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We have a guest photo from Terri of Markham Farm.

Here is her solution for the elk herd which have been bothering her garden.  She finds that these driftwood pieces from the beach are a good deterrent and are letting new plant growth sprout up between them.


Tuesday, 26 December 2017

Skooter staying out of the weather

I checked on the greenhouse.


The day was much too cold, under 40 degrees F, for any gardening.


I noticed again that Skooter, who could not resist following me, is losing fur, and resolved to take him to the vet early next year.


bald patches!

Allan made a trip to the library and brought me back a few more books.


the library garden today

I had started this book last night, and cold weather let me stay indoors to finish it today:

I was interested to learn about a good guy, Martin Eakes, who did “sub prime lending” at a small profit, back before unscrupulous sub prime lenders targeted the poor for huge profits.

Two of many stories of predatory loans:

People who earn $15000 or $20000 a year live in a constant state of financial turmoil.  They’re constantly behind on their bills, put off all but the most essential of purchases, learn to do without.”  Here at the beach, where many jobs are minimum wage service jobs, and where I recently saw a one bedroom small apartment going for over $1000 a month (not unusual), any emergency can throw a low-wage earner’s life into disarray.  In my life here, I remember hard times in the 1990s: the winter of the broken down van, the winter of the broken sewer pipe, the springtime of the broken down truck, and, in 2005, the summer of the leaky roof!

Below: This was shocking to me, about pay day loans and the low wages of military personnel.  I had no idea their wages were this low.  I suppose it must include housing and food…but still…

Something I read this week, and I think it was a  passage in Broke USA, proposed the idea of people working for each other, charging equivalent wages.  That is something I have pondered a lot as I have worked for folks who make $80 to $100 an hour, and yet who would never offer me their services at the wage I was charging.  That is one of the two reasons I STOPPED working for individuals and decided to focus on resorts and town gardens.  The other reason is that by doing public gardens in towns and resorts that tend to be affordable tourist destinations for working class folks, I am helping to create beauty for the many instead of the few.

We still had Things to Do other than my much desired staycation hibernating.  We almost forgot today’s thing.  Fortunately, I remembered in the afternoon the city council meeting that would include the swearing in of our new mayor and three new (or almost new) council members whose enthusiasm will be a great benefit for our town.

Outgoing council members (retiring, not voted out) were given plaques, made by the high school, of appreciation for their years of service.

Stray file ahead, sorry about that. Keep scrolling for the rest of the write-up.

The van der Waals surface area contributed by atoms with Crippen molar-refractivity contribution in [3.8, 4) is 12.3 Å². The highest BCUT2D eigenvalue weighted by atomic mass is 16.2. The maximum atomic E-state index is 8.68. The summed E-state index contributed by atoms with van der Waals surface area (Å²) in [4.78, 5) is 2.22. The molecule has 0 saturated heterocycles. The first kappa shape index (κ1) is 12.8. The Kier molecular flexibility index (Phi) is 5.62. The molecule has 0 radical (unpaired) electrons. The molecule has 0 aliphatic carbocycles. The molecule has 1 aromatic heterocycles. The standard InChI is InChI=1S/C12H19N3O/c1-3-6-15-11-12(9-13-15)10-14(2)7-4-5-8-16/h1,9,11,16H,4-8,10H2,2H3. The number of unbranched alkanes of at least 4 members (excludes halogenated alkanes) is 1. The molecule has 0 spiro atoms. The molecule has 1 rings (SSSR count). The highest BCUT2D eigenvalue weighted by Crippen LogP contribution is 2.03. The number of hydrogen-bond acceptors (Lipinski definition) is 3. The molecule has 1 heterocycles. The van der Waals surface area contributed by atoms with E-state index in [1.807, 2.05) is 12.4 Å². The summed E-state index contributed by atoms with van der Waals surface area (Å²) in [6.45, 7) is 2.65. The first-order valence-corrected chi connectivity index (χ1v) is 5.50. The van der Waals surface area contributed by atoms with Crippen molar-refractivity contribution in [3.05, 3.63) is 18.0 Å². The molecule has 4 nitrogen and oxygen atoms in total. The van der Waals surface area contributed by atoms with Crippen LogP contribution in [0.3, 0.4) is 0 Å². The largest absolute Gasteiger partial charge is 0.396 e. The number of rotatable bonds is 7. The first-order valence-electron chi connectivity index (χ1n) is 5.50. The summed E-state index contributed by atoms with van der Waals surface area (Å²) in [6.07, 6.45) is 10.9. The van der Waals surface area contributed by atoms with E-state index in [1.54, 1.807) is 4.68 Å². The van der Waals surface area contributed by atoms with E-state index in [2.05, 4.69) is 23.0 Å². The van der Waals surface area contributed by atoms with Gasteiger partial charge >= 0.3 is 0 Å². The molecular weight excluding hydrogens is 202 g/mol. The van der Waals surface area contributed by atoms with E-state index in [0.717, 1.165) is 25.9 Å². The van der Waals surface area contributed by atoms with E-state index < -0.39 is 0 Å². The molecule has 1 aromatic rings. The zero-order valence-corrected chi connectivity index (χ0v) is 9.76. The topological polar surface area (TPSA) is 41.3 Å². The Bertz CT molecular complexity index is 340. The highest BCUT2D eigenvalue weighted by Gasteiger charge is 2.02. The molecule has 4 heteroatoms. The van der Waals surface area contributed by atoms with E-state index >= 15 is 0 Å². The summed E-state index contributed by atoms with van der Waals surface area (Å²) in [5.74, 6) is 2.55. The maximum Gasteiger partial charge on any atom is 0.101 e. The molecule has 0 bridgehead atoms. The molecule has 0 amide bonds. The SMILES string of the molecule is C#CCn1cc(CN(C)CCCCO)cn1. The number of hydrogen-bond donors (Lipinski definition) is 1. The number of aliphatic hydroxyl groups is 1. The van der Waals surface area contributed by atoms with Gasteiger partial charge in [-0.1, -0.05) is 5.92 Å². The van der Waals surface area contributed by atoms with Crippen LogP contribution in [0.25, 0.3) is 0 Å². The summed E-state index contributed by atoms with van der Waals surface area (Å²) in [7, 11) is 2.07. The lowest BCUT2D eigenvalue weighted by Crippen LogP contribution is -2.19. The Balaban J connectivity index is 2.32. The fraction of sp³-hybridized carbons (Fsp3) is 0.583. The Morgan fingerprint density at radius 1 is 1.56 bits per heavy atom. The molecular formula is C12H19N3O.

Retiring council members David Jensen and Vinessa Karnofski.

I remember years (and one name change) ago when Vinessa won as a write in candidate.  Allan made a home made sign for our yard.

Tonight, Mayor Mike gave a farewell speech, as, at age 75 today, he also has chosen to retire.  He got choked up because he loves this town, and I got teary eyed, as well.

Mike, mayor for eight years, giving his farewell speech.

He then swore in the new council members.  In the audience foreground, below, are two of the family members of Missy, to the right in the council line up.  Her spouse and one of her daughters are in the Ilwaco Volunteer Fire Department.

Below: The center new council person is Jared, our neighbour one door east and co owner of Starvation Alley organic cranberry farm.

Allan’s photo

New council member Matt was absent; he had been appointed to fill a vacancy and had won the official elected seat this November. Fred, left, has been on the council for a number of years and is the last of the previous council, because council member Gary ran for mayor and was sworn in tonight, leaving one vacant seat for an appointee.

Mike swears in new mayor Gary Forner.

We look forward to seeing who the new appointee will be.  My intention is to start attending meetings to be supportive of this new crew, at least during off season although possibly not in our busiest work months.

Wednesday, 27 December 2017

The weather, just slightly damp and not windy, allowed me to finish clipping the hellebore leaves in the back garden. Old hellebore leaves are always bad and should be removed.





Some hellebores are already budded.



dwarf variegated pieris


mahonia in bloom


viburnum berries

The bogsy woods trees were full of twittering birds.



Despite many weeds calling to me to get pulled, the ground was so cold that my hands could not take weeding, so I went in to read.  The afternoon at home became disrupted when Calvin’s cough, which had returned a day ago, became so bad that he was gasping for breath.  A sudden emergency trip to the vet ensued.


Miserable Calvin, who will be age 13 this coming spring, was breathing with difficulty.

A mad chase around the house ensued when he caught wind of the cat carrier being brought in.  I almost thought we were going to have to call to cancel the emergency appointment, and then we got him stuffed into the box.


in the exam room

Dr. Raela, who has seen so much of us and our cats this winter, gave him an X ray and pronounced his lungs “hazy”, possibly with asthma.  He got a shot, and will go back on Friday for a follow up.

On the way home, a stop at the library netted a book that made me happy: the new Seaside Knitters mystery.




Meanwhile, Skooter helped Allan read a Swallows and Amazons book.


Allan’s photo

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Monday, 13 March 2017